Tool for the Field: Helping a Student Build Understanding of a Text


This tool will give you practice supporting a student during a silent reading assignment. There are things to do with the student before, during, and after reading. The tool can be modified in many ways to meet the needs of different students.


  1. Find a student to work with who is in third through sixth grade. You can pick a child who is a family member or the child of a friend. Or, if you work in a school, you can ask a teacher to let you work with a student. You’ll need to meet with that student three times, for about a half hour each time.
  2. If you do not know the student well, ask the parent or teacher to provide you with a reading selection that would be a good fit for that student.


  1. Preparation:

Read the assigned selection before you meet with the student. Pick out ideas you think might be of interest to the student.

Make a list of new vocabulary words. Circle words that are likely to be new to the student. Sometimes, the reading selection will include a list of new vocabulary words. Or, you could ask the student’s teacher for a list of vocabulary words that are key for understanding the text.

Prepare to help with new vocabulary. Check that you understand the meanings of the words on the vocabulary list. Make sure you’re familiar with the way the words are used in the reading passage. Look up any words you’re not sure of. Plan how you’ll help the student figure out the meanings of the new vocabulary words.

  1. Before-Reading Activities:

Ask the student what he or she knows about the subject of the text passage. Ask the student to look at the title of the passage with you. Ask what the title suggests the reading will be about. Ask questions to see what the student’s experience with the subject has been. Talk about one or two of the ideas in the passage that might spark the student’s interest.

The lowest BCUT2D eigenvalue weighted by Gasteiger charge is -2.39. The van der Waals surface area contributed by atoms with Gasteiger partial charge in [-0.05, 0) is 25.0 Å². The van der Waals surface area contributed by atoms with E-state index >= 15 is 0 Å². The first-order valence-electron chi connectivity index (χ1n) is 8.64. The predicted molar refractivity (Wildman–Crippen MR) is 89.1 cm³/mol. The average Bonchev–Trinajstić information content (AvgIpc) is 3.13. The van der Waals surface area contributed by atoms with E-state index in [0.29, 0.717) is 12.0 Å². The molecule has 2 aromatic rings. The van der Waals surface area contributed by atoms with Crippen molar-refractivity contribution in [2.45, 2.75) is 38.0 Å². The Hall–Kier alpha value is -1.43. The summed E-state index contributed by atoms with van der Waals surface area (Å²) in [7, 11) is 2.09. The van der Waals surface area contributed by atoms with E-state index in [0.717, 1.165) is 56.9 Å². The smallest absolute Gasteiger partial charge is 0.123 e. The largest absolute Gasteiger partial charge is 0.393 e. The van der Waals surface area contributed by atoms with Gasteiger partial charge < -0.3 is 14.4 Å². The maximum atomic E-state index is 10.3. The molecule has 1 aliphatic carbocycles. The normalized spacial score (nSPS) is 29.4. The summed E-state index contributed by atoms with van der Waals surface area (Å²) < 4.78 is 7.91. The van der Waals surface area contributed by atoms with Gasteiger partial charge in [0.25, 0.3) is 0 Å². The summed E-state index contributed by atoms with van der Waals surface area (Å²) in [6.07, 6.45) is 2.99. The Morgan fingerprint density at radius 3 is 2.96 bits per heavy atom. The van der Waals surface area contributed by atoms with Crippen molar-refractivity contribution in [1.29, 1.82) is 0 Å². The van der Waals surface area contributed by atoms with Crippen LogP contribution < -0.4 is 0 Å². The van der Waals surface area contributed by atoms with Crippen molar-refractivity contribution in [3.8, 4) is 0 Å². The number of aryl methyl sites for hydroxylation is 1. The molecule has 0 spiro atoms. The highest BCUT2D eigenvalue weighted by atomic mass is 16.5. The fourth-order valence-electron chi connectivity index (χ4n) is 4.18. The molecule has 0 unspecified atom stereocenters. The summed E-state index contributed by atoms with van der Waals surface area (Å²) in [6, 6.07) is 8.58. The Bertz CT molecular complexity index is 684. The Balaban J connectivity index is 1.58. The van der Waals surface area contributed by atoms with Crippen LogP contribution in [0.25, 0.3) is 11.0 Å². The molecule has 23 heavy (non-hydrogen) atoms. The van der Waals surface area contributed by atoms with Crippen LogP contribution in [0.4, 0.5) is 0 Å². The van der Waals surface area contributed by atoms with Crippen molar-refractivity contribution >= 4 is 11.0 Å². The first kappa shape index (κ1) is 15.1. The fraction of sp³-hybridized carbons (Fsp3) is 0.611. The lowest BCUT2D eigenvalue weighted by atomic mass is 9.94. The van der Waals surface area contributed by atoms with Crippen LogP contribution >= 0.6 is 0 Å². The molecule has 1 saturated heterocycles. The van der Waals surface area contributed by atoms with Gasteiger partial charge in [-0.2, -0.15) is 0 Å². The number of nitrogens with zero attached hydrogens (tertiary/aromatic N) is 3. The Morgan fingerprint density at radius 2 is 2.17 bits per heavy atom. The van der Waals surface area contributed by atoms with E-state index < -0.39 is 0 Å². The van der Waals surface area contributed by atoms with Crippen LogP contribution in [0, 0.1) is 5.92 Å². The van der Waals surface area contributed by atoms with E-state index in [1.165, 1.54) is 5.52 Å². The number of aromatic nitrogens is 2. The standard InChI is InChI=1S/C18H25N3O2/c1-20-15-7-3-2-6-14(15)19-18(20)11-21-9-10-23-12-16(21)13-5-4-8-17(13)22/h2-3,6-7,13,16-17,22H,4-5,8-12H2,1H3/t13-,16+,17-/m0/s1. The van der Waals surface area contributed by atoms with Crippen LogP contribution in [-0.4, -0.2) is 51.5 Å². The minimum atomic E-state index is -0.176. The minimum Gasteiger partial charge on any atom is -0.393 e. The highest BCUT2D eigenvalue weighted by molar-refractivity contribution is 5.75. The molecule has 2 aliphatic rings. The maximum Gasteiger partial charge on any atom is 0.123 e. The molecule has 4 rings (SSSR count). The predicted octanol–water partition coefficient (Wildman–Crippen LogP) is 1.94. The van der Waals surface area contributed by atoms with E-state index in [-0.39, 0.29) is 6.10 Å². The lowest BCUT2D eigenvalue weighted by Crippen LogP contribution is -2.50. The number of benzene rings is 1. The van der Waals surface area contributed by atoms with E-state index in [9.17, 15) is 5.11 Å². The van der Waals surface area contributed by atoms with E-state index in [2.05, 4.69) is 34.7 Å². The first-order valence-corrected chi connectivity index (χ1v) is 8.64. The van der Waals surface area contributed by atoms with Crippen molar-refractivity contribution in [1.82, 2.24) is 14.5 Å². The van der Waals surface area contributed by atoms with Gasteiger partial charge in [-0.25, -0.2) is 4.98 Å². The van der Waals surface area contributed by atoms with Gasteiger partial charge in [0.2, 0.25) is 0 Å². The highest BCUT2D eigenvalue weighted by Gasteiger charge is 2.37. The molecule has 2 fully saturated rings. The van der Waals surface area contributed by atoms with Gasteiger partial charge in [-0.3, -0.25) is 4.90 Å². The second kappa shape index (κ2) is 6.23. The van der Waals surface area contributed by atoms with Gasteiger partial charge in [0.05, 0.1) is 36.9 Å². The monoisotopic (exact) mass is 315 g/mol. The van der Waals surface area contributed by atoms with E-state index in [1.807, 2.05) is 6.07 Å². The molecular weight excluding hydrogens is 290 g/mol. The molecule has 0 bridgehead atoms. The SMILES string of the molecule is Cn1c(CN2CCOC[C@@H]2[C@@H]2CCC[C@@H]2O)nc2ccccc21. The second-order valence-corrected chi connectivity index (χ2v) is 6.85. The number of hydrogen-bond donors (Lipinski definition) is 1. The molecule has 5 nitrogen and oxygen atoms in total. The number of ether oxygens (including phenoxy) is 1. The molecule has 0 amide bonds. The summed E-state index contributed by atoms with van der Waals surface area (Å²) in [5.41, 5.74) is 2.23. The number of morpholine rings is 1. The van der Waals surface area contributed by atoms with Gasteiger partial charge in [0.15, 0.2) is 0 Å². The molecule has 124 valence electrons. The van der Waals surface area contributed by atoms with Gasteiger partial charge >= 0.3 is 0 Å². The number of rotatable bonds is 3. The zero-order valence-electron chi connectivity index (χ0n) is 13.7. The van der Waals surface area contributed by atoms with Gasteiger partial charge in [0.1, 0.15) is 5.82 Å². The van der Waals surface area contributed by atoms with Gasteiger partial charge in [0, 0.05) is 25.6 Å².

Do a text walk-through with the student. Look at some of the text features, such as headings, graphs, and photos, with the student. Talk about what these features say about the subject of the reading passage.

Ask the student about the vocabulary words on your list of new words. Talk with the student about what the new words mean. Encourage him or her to look at parts of the words for clues to their meaning. Help the student use a glossary in the textbook, or a dictionary, to find out how to say the words and what they mean. Use pictures, videos, or objects to show what the words mean. Try to help the student figure out the meaning, rather than just telling it to the student.

Set up a signal for the student to use when he or she wants to ask or tell you something. That way, other students in the room will not be distracted from their reading. Plan to give the student some space for doing silent reading. Do not hover over the student while he or she is reading silently.

  1. During-Reading Activities:

Be ready to respond when the student needs help or wants to share something. While it’s important not to hover, it’s also important to stay close enough to pay attention to what the student is doing. When the student signals, listen attentively to the student’s comments or questions. But make sure he or she spends most of the time on reading. If you have asked the student to answer questions or complete a graphic organizer, quietly check that he or she is on the right track. If needed, offer advice about where to look for answers. You could, for example, suggest that a student re-read a part of the text where the answer can be found.

  1. After-Reading Reflection and Review Activities:

Ask the student to reflect on the reading. Did the student have a set of questions to answer? If so, discuss his or her answers to these questions. Did he or she complete a graphic organizer? If so, review what the student wrote on the organizer to assist with his or her understanding of the passage?


This tool can be used with many students, especially those who already have some experience using silent reading as a way to access information. It also can be modified to include different activities for before, during, and after reading. The previous tables on activities for before, during, and after reading provide lots of activities to choose from.